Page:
Growing up, I was always a fan of the “find the hidden objects” puzzles, so it’s no surprise that I love Bear’s Merry Book of Hidden Things even now as an adult. As the title suggests, the reader is invited to help bear find the items he needs for his upcoming holiday party. Children will enjoy the challenge of perusing through the crowd of cute critters, the jumble of gingerbread, and the sea of snowmen to get bear’s party going. The 32 pages of colorful confections, gift bags galore, and a multitude of mittens make a Christmasy camouflage that will keep the young ones engaged while they look for ice-skates, an ornament, and an array of other goodies. Some things are easier to spot than others so don’t be surprised if this turns into fun for the whole family.

If you’re looking for something to keep the kids entertained while you’re planning a party of your own, Bear’s Merry Book of Hidden Things should do the trick. And don’t worry, this is not a one-and-done book either. Even after they’ve found everything for Bear, little ones will enjoy looking through the wintery scenes again and again to see what else they might have missed.
Reviewed by MaryAnne Locher

Love, SantaLove_Santa_cover_image
Written by Martha Brockenbrough
Illustrated by Lee White
(Arthur A. Levine Books; $17.99, Ages 5 and up)

Will this be the year your child learns the truth about Santa? You may want to hold off sharing this purposely green foil-banded book until your youngest is ready to have “that conversation” with you about whether or not Santa is real. While Scholastic suggests that this picture book may be appropriate for children aged 5, another publication recommends it for ages 6-9 and still another says it’s for kids ages 9-12. To be honest, only a parent knows when their child will appreciate the heart felt message Brockenbrough so beautifully and thoughtfully conveys.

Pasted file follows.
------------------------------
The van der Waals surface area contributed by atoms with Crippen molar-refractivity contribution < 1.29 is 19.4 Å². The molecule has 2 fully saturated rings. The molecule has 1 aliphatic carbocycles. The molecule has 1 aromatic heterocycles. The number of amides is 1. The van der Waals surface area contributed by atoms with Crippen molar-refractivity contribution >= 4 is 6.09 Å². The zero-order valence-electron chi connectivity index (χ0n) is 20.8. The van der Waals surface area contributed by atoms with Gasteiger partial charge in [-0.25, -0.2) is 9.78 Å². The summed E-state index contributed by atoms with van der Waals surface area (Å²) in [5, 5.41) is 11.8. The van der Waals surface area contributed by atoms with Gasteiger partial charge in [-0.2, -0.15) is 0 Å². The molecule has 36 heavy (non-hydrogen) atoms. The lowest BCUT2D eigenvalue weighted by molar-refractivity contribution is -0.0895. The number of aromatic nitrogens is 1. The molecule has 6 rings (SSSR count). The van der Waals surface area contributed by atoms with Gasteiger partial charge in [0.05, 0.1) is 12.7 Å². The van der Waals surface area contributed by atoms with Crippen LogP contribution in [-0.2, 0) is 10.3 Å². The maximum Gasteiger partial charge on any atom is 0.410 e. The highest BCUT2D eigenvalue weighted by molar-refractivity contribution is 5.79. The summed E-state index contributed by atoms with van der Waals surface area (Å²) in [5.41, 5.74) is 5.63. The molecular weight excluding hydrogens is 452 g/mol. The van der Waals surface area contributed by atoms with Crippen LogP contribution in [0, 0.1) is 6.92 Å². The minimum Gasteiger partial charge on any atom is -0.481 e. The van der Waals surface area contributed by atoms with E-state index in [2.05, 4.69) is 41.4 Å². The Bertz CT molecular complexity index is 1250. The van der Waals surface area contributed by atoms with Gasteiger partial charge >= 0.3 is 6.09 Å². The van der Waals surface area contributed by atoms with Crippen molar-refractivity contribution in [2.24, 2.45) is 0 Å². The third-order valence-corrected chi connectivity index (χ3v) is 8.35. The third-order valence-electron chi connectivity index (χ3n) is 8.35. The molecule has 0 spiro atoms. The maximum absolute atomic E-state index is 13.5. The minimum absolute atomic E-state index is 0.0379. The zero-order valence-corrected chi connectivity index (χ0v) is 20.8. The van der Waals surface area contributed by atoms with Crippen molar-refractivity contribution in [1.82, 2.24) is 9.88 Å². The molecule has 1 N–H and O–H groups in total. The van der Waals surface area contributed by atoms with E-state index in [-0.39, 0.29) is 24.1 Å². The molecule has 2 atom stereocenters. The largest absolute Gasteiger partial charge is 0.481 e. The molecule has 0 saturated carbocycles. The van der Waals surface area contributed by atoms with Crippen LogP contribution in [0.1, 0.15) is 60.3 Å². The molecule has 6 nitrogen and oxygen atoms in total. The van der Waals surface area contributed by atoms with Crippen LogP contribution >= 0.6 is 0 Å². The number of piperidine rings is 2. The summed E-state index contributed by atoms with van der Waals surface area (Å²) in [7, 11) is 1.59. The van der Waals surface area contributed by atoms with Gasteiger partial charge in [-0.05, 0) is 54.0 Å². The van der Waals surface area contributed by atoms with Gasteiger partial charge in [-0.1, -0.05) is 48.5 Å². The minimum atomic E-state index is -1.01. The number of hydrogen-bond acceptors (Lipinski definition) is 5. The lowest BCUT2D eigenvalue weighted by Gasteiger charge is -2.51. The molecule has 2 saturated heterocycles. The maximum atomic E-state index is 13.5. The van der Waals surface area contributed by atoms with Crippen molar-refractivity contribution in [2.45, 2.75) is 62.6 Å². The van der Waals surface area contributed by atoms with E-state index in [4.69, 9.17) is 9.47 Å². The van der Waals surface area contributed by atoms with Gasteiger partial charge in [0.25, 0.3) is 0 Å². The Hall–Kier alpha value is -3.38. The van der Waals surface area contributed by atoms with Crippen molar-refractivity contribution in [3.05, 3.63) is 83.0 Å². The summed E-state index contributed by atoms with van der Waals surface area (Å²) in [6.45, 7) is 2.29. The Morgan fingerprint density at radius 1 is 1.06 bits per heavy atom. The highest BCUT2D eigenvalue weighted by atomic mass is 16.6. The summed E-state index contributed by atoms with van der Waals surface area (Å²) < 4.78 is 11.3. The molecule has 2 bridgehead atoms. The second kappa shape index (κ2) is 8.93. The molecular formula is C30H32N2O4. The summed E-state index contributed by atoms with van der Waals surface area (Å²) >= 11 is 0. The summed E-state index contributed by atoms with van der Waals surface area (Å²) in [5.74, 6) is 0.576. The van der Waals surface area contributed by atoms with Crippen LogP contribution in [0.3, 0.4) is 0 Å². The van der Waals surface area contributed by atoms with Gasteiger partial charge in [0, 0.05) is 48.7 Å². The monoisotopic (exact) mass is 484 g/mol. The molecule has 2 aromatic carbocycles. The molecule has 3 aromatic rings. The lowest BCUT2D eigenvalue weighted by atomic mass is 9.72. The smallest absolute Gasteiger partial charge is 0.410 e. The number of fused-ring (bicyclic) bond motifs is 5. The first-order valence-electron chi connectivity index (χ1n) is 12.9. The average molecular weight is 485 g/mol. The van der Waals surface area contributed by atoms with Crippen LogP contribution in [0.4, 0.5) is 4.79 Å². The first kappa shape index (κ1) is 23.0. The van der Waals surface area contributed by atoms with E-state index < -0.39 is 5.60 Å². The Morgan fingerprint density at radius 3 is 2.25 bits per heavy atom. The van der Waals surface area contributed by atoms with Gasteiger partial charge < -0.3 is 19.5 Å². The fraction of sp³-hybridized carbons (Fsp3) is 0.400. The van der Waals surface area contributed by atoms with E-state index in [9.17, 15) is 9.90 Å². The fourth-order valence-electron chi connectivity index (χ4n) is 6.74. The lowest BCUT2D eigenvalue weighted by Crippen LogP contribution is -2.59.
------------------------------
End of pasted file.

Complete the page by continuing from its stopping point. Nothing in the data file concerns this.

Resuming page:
The story is interactive in that a little girl does her annual correspondence to Santa and young readers can actually open an envelope, pull out the letter and then have it read to them or read it themselves. Naturally she’s curious about all things North Pole, until she turns eight. That’s when she leaves Santa’s note for her mother instead, inquiring whether she is actually the wondrous world traveler. Her mom’s response will no doubt resonate with all readers of a certain age. “Santa,” replies the mother, “is bigger than any one person. He always has been.” The message that the truth and tradition of Santa is carried on by all who cherish the magic of believing in something good and selfless is one that will touch everyone this Christmas. Certain to be treasured by all who receive it, Love, Santa is THE book to reach for whenever a child questions the existence of Mr. Claus.